Poet Gerald Stern Looks Back on a Career Spent Reading and Writing

April 2, 2013 at 12:00 AM EDT
Jeffrey Brown talks with Gerald Stern, one of America's most acclaimed poets. At 87, Stern received the Bobbitt National Prize for Poetry from the Library of Congress for his collection, "Early Collected Poems: 1965-1992." Stern reflects on his working class upbringing and 70 years of writing verse.

JUDY WOODRUFF: Finally tonight, we talk with one of the country’s most acclaimed poets, Gerald Stern, as he looks back at more than 70 years of writing verse.

Jeffrey Brown has our conversation, part of our occasional series on poets and poetry.

JEFFREY BROWN: At 87, Gerald Stern has been writing poetry a long time and has been one of the nation’s most honored poets. Now he’s received a new honor for a collection of some of his earliest works.

The prestigious Bobbitt National Prize for Poetry from the Library of Congress is given for the most distinguished book of verse published in the last two years. Stern won for his “Early Collected Poems.” His newest book is called “In Beauty Bright.”

And welcome to you.

GERALD STERN, Author, “Early Collected Poems”: Hi, Jeff.

JEFFREY BROWN: What happened when you look — I want to talk about these early — this early collection. What happened when you looked back at the early poems? What did you see?

GERALD STERN: Well, you know, I paid a lot of attention to it in the last couple of days, because I felt there it was my duty in terms of this prize to read from that book, rather than recent poems.

And what struck me was two things, the overwhelming similarity of what I’m doing now and the overwhelming difference.

JEFFREY BROWN: On the one hand, on the other hand.

GERALD STERN: In a certain year, ’64/’66, I suddenly developed a voice that I have been happy with ever since. And I have never been left alone. I have never had a time when I didn’t have five or six poems from that day to this where I’m ready to work at …

JEFFREY BROWN: I see. So, in that sense, you feel sort of the same poet.

GERALD STERN: Right, albeit, you know, you write differently when you’re 70 than when you’re 30 or when you’re 80 than when you’re 50.

JEFFREY BROWN: What does that mean? How do you write differently?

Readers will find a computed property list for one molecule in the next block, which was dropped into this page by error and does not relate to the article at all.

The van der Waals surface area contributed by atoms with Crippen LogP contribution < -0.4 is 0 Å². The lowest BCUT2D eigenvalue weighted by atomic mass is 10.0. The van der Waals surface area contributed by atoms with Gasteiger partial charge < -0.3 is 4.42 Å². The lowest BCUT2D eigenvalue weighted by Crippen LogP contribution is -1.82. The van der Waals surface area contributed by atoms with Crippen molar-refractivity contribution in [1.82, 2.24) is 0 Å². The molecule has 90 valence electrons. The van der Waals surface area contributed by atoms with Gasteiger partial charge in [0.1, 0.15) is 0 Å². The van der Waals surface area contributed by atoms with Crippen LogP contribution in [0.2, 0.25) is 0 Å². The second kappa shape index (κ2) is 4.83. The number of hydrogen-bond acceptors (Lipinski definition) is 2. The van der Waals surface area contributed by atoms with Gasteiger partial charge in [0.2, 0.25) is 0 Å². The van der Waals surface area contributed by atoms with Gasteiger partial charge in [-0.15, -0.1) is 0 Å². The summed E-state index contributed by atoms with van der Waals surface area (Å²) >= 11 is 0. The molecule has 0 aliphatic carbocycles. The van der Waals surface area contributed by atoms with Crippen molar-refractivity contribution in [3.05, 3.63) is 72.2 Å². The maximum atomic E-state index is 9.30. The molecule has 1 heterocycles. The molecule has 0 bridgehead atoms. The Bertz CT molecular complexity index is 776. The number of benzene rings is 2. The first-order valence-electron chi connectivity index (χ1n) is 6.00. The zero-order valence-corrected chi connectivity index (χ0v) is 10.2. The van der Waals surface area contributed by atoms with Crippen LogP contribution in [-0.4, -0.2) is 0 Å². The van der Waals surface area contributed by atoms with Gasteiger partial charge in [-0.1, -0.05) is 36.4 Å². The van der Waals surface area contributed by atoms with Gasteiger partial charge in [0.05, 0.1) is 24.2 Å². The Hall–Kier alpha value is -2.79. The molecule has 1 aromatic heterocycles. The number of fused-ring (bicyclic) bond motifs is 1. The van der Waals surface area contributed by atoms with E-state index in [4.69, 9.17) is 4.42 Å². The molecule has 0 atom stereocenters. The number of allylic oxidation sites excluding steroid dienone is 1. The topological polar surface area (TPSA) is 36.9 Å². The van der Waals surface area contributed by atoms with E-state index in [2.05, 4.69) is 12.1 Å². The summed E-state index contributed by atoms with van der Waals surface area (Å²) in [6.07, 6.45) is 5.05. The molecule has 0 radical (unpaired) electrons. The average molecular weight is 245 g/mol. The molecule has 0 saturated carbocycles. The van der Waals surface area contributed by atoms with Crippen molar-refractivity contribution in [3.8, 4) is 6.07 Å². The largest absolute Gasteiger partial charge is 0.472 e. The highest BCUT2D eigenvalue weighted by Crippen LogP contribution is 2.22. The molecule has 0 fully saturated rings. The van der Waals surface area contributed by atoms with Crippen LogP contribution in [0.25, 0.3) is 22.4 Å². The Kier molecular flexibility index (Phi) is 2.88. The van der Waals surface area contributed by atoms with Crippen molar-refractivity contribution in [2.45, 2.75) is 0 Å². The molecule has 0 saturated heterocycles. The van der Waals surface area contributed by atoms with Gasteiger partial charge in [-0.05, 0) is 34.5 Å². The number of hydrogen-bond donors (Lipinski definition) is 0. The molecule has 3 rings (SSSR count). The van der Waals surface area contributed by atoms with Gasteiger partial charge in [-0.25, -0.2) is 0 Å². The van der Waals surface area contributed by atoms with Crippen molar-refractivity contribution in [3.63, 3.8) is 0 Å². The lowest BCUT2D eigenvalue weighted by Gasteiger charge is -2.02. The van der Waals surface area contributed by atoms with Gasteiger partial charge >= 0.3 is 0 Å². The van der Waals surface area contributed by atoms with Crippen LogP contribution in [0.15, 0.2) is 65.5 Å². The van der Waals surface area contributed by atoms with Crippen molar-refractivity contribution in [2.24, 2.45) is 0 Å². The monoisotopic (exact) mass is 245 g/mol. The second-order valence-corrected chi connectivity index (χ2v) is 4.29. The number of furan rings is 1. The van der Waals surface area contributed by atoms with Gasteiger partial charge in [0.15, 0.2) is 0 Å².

GERALD STERN: Well, because you’re closer to death. You’re farther from birth.

Your children, if you have them, are older. You have some money.

JEFFREY BROWN: You grew up in Pittsburgh.


JEFFREY BROWN: You describe walking, walking the streets. You came from a working-class background.

GERALD STERN: And that’s what I did. I walked all the time across the bridges.


GERALD STERN: Through the tunnels.

JEFFREY BROWN: And the background wasn’t one of literature and poetry. Right?

GERALD STERN: We didn’t have one book in my house, not one book. And we used to get Pittsburgh Sun-Telegraph, which was a Hearst paper. And we subscribed to Look magazine. And that was the extent of reading material there, plus a Bible in Hebrew, you know?

JEFFREY BROWN: So, when it came to there you were now teaching American literature, and you had to teach yourself in some ways?

GERALD STERN: I was a prisoner of the library.

And I just — just spent hours sitting on the — in the stacks on a lighted floor which gave off some heat in the main branch of the Carnegie Library in Pittsburgh just reading, reading, and reading. And I just — after I graduated from college, and I did with highest honors — I was really a bright student — I wasn’t a major in English. I majored in political science. I was going to be a lawyer.

And I — my dad, my poor dad said, well, what are you going to do? Because I was offered all kinds of scholarships. And I said I’m going to take off a year and read. And that became 10 years. I lived in Paris, New York, and all that stuff.

JEFFREY BROWN: And then a life of reading and a life of writing.


JEFFREY BROWN: So, just bring us up — in our last minute here, like, bring us up to date. I mean, where are you now as a writer, as a poet?

GERALD STERN: In 2012, I had two books published, this book called “In Beauty Bright,” which is a book of poetry, and a book of prose called “Stealing History,” which is published by Trinity University Press. It’s about 300-some pages, 85 short sections.

They’re not essays, but they’re essay-like and they’re almost like prose poems, some of them. And since I have published this book — I counted the other day — I have 63 new poems.

JEFFREY BROWN: So, you’re certainly not slowing down?

GERALD STERN: I’m speeding up.

JEFFREY BROWN: In a sense of urgency, or it just happened?



GERALD STERN: And there’s no — joy and sorrow, of course. They go together, and — don’t they?

JEFFREY BROWN: I guess so.

GERALD STERN: And it’s just what I do.

I have another poem again that’s a recent poem. I don’t have it with me. I don’t think it’s in here. It’s called “The Mule.” And I think of myself as a mule with blinders or blinded. Some of them, they actually blind. And they went in a circle pushing against a stone grinding corn, grinding wheat, and, only, I make poems, so I’m a mule.

And that was the metaphor I used in that poem.


Well, the honored book is for the “Early Collected Poems: 1965-1992.” The new book is “In Beauty Bright.”

GERALD STERN: “In Beauty Bright.”

JEFFREY BROWN: Gerald Stern, nice to talk to you. Thanks.

GERALD STERN: It’s a pleasure to talk to you, Jeff. It really is.

JUDY WOODRUFF: What an inspiration. And you can go to Art Beat to listen to Stern read his poem “The One Thing in Life.”